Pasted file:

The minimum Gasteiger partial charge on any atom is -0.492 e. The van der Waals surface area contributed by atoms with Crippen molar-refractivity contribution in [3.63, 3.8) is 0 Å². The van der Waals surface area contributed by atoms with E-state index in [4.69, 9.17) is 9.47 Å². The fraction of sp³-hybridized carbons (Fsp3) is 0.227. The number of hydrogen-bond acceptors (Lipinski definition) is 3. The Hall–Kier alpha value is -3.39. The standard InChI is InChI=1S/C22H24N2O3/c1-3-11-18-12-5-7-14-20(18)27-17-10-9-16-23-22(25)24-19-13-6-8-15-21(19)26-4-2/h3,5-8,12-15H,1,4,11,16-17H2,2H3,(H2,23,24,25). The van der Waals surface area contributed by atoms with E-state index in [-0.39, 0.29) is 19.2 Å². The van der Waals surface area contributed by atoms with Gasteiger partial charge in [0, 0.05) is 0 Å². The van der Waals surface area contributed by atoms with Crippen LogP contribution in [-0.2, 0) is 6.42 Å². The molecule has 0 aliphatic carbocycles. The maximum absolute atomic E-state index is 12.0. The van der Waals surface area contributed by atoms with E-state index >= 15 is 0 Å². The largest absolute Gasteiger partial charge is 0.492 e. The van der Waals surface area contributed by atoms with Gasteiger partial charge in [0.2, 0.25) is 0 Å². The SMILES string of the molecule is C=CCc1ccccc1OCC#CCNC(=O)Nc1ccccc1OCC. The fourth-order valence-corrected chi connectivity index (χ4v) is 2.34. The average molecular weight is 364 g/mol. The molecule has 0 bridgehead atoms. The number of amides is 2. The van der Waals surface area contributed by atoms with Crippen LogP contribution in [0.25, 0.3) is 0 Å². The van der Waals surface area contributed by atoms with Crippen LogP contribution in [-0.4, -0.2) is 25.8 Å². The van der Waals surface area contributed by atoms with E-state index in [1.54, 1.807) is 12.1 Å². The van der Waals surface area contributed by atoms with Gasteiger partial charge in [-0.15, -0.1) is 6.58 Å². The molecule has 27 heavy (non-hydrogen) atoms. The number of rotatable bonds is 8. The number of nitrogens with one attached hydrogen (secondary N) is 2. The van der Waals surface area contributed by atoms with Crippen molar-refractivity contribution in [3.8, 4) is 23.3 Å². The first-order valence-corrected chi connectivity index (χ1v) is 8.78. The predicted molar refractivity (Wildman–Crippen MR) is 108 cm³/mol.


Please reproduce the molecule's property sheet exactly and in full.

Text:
The minimum Gasteiger partial charge on any atom is -0.492 e. The van der Waals surface area contributed by atoms with Crippen molar-refractivity contribution in [3.63, 3.8) is 0 Å². The van der Waals surface area contributed by atoms with E-state index in [4.69, 9.17) is 9.47 Å². The fraction of sp³-hybridized carbons (Fsp3) is 0.227. The number of hydrogen-bond acceptors (Lipinski definition) is 3. The Hall–Kier alpha value is -3.39. The standard InChI is InChI=1S/C22H24N2O3/c1-3-11-18-12-5-7-14-20(18)27-17-10-9-16-23-22(25)24-19-13-6-8-15-21(19)26-4-2/h3,5-8,12-15H,1,4,11,16-17H2,2H3,(H2,23,24,25). The van der Waals surface area contributed by atoms with E-state index in [-0.39, 0.29) is 19.2 Å². The van der Waals surface area contributed by atoms with Gasteiger partial charge in [0, 0.05) is 0 Å². The van der Waals surface area contributed by atoms with Crippen LogP contribution in [-0.2, 0) is 6.42 Å². The molecule has 0 aliphatic carbocycles. The maximum absolute atomic E-state index is 12.0. The van der Waals surface area contributed by atoms with E-state index >= 15 is 0 Å². The largest absolute Gasteiger partial charge is 0.492 e. The van der Waals surface area contributed by atoms with Gasteiger partial charge in [0.2, 0.25) is 0 Å². The SMILES string of the molecule is C=CCc1ccccc1OCC#CCNC(=O)Nc1ccccc1OCC. The fourth-order valence-corrected chi connectivity index (χ4v) is 2.34. The average molecular weight is 364 g/mol. The molecule has 0 bridgehead atoms. The number of amides is 2. The van der Waals surface area contributed by atoms with Crippen LogP contribution in [0.25, 0.3) is 0 Å². The van der Waals surface area contributed by atoms with Crippen LogP contribution in [-0.4, -0.2) is 25.8 Å². The van der Waals surface area contributed by atoms with E-state index in [1.54, 1.807) is 12.1 Å². The van der Waals surface area contributed by atoms with Gasteiger partial charge in [-0.15, -0.1) is 6.58 Å². The molecule has 27 heavy (non-hydrogen) atoms. The number of rotatable bonds is 8. The number of nitrogens with one attached hydrogen (secondary N) is 2. The van der Waals surface area contributed by atoms with Crippen molar-refractivity contribution in [3.8, 4) is 23.3 Å². The first-order valence-corrected chi connectivity index (χ1v) is 8.78. The predicted molar refractivity (Wildman–Crippen MR) is 108 cm³/mol.